"Political economy has indeed analysed value and its magnitude, however incompletely, and has uncovered the content concealed within this form. But it has never once asked the question why this content has assumed that particular form, that is to say, why labour is expressed in value, and why the measurement of labour by its duration is expressed in the magnitude of the value of the product. These forms, which bear the unmistakable stamp of belonging to a social formation in which the process of production has mastery over man, instead of the opposite, appear to the political economists’ bourgeois consciousness to be as much a self-evident and nature-imposed necessity as productive labour itself." Marx, Capital, vol.1 (MECW35), pp.91-2 (translation amended by Endnotes Journal).

Very important claim about what Marx’s work entails:
“1 It is also a central part of Marx’s account of how this process of social constitution consists of a mode of social domination, in which the personified character of these things compels and determines individual actions. 2 It is not a theory of illusory false consciousness in which things veil underlying relations but it rather describes how social categories are embedded in things, and the social characteristics that these things possess. 3 Furthermore, it is not a theory of dehumanisation per se, but articulates a theory of how individual actions are structured and dominated by the social imperatives they collectively constitute.” [numbering mine]

Lukacs’ account cannot deal with these aspects.

“As I have shown, Lukács’s conception of fetishism substitutes the Simmelian and Hegelian notion of social objectification for Marx’s account of the social constitution of the autonomous and personified fetish-characteristics of things. As a result, this account of fetishism and the ensuing theory of social domination that he develops from it, rely upon perceiving fetishism as thingification (the objectification of human activity into things that possess false objectivity and which veil real processes) rather than on offering an explanation of how these things possess abstract, autonomous and personified properties, relate to each other as bearers of value by virtue of these real processes, and dominate and compel individual actions.”

Not clear that what O’Kane identifies as Hegelian is from Hegel per se, but from a Hegelianized neo-Kantianism (this is Gillian Rose's specific claim, that Lukacs receives his Hegel and his Marx from Simmel, among others.)  I don’t think that Hegel’s notion of “social objectification” is much like Lukacs’ and in fact in the introduction to the English translation of Hyppolite’s book on the Phenomenology of Spirit, the translator notes that Hyppolite feels that it is Marx who conflates objectification and alienation, a distinction drawn first by Hegel.  Genesis and Structure of Hegel's Phenomenology of Spirit, Jean Hyppolite, xxxviii-xxxvix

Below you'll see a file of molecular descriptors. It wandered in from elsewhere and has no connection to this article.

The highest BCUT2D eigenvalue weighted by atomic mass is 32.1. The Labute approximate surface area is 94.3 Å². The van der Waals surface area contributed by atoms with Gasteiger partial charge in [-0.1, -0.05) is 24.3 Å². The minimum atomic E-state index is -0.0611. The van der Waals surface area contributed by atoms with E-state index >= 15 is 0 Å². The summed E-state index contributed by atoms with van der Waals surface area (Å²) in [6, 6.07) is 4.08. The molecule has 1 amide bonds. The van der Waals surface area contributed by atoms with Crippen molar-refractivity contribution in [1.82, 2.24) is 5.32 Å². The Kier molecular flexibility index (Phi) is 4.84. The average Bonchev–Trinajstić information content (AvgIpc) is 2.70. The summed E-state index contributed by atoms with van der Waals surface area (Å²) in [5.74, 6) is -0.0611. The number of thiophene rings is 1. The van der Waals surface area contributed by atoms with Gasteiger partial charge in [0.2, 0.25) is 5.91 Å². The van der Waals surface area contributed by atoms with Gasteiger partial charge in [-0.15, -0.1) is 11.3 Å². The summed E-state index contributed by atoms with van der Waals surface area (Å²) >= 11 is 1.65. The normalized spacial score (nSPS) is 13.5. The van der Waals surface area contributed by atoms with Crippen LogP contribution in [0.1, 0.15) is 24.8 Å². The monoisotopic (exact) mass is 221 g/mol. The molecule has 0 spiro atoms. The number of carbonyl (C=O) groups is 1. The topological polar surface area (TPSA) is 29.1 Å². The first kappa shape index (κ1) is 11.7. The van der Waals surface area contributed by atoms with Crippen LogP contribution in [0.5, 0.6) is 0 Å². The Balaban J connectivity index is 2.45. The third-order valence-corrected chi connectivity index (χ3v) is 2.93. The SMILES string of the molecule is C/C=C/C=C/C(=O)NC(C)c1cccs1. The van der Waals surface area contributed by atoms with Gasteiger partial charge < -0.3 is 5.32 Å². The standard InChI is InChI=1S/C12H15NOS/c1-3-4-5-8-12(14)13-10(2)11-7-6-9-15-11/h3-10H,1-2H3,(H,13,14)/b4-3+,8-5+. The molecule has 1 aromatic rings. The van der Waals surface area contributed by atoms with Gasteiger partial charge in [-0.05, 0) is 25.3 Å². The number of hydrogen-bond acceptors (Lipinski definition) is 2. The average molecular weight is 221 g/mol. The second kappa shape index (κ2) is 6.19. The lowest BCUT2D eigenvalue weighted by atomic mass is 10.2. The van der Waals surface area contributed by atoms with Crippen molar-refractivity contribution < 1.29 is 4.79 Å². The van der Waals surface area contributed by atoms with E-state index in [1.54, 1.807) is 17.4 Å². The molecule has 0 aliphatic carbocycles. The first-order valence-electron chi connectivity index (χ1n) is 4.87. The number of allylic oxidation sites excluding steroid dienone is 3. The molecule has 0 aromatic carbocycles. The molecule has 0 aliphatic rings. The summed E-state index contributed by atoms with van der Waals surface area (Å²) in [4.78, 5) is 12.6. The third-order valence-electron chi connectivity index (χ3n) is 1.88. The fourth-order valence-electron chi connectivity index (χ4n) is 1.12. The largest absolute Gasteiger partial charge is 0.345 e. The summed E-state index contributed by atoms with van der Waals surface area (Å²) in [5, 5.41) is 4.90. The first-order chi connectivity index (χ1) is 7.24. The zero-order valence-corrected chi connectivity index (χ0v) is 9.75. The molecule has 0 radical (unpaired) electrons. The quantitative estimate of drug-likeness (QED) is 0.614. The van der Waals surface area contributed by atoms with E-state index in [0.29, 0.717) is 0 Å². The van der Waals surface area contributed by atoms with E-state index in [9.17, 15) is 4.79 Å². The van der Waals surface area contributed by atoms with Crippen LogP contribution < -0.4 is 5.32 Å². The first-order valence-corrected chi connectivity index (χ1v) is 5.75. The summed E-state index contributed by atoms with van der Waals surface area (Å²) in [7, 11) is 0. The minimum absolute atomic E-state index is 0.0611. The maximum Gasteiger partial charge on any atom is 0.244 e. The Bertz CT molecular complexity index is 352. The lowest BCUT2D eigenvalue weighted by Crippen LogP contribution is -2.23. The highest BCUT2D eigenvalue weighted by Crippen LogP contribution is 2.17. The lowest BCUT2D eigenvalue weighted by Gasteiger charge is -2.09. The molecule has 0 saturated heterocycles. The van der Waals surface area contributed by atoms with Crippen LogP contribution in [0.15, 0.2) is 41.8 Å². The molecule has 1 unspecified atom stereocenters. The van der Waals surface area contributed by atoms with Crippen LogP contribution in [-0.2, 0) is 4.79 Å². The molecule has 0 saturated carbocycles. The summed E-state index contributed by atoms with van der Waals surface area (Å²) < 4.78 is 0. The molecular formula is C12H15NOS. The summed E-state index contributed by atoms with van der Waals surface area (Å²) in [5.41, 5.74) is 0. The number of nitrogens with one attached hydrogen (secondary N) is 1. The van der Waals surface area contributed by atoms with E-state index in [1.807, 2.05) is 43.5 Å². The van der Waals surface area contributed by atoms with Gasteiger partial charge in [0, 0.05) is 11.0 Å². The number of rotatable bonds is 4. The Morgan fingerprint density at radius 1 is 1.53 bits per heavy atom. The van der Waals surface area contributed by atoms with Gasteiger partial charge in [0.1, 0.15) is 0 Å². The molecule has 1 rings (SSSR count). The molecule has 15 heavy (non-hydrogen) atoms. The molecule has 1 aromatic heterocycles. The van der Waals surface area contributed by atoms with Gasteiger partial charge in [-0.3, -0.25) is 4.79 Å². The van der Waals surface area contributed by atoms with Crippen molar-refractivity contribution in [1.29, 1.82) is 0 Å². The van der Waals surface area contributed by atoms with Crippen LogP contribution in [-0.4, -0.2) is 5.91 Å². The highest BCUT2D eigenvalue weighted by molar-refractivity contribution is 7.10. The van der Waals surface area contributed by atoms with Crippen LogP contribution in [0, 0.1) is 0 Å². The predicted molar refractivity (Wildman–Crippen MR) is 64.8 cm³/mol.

That said, there is no problem with arguing as O’Kane does in fn 348, as long as one recognizes that Lukacs’ appropriation of Hegelianism (more than Hegel) and neo-Kantian informed sociology (Simmel and Weber in fact both do their work with an eye to overcoming some of the dilemmas of neo-Kantianism) should not allow for an original sin reduction of Lukacs’ dilemmas to this or that philosophical position.  His position is its own even as it is the appropriation of elements from both.  Further, in her critique of sociology (Hegel Contra Sociology) Rose will argue that Lukacs actually arrives at a kind of Fichtean point and is thus not simply another neo-Kantian, unlike say Habermas or Althusser. (30-31, see her comment on the Proletariat as social subject qua Fichtean subject.  She cites Adorno's original critique of Lukacs in exactly these terms as well.)

Fn 349
Rose is quite insistent not merely that Lukacs left out elements of the development of Marx’s theory of value, but that Lukacs abandons Marx’s development in Capital as a whole in order to approach Marx methodologically.  "As a result, 'reification' and 'mediation' become a kind of shorthand instead of a sustained theory."  This last sentence to the paragraph quote indicates that Rose has much more in mind than the end of chapter 1 or 2 or 3.

The result is that one would have to follow Marx’s development and construct the further work, e.g. the State and the Market would have to be outcomes of that development, hence Vol. 4 of Capital is volume 4 and is work to be done, work Lukacs certainly thought he was doing that surpassed 'base-superstructure' antinomies.  Modern bureaucratization would also require analysis of the transformations of the labor process and the state, and thus a working up of these aspects of the sort taken up in various ways by Hans-Dieter Bahr, Negt and Kluge, Serge Mallet, Andre Gorz, etc.

Also, as a matter of form, you should not bring up Postone and Elbe as having the same basic critique and then only critique Postone.  Either the mention of Elbe is irrelevant and then should be dropped or it is meaningfully different from Postone and that would have to be contrasted with Postone.  There should also be clearer references to Lukacs when one is citing whole books, especially when making a claim about such a specific point.  For example, this point seems rather obscure:
"However, Postone seems to assume that grounding this theory of constitution on the opposition between concrete and abstract labour might account for the Simmelian and Weberian strands of Lukács’ thought. I see no reason for such confidence."

Fn 351
This is not very curious at all.  Abstraction is a common thread in any serious Marxists work.  Autonomy?  This is a very common term across many different strands of Marxism, from operaismo and autonomia to Andre Gorz.  Personification is a whole different issue, as Postone is very distrustful of personification and certainly does not use it in a manner like Lukacs.  I don’t see the intellectual basis of the poke at Postone, though maybe I am missing some combination of graduate school staking out of uniqueness and inter-Marxist churlishness involved.  In any case, it reads rather poorly because it contributes to the treatment of Postone in the thesis as a whole as both boogeyman and straw man.


No real disagreement with many of the criticisms of Lukacs, but on another level it ends up being hard to see why Lukacs should have been so influential if he is so impoverished.  At the very least, one has to recognize that Lukacs addressed things that traditional Marxism either could not or could only do so in a way that was often embarrassingly naïve and beneath the level of Weber, Simmel, and Durkheim, rarely exceeding the level of a sociology based on 18th century French materialism (see Engels’ Dialectics of Nature or The Family, Private Property and the State or Lenin’s Materialism and Empirio-Criticism or Imperialism or State and Revolution, keeping in mind that these are by no means the worst, as one could cite all manner of works by Plekhanov, Kautsky, etc.)  The importance of Lukacs’ intervention at a moment of intensive social crisis, not to mention his long-standing influence, feels under-explored and under-developed.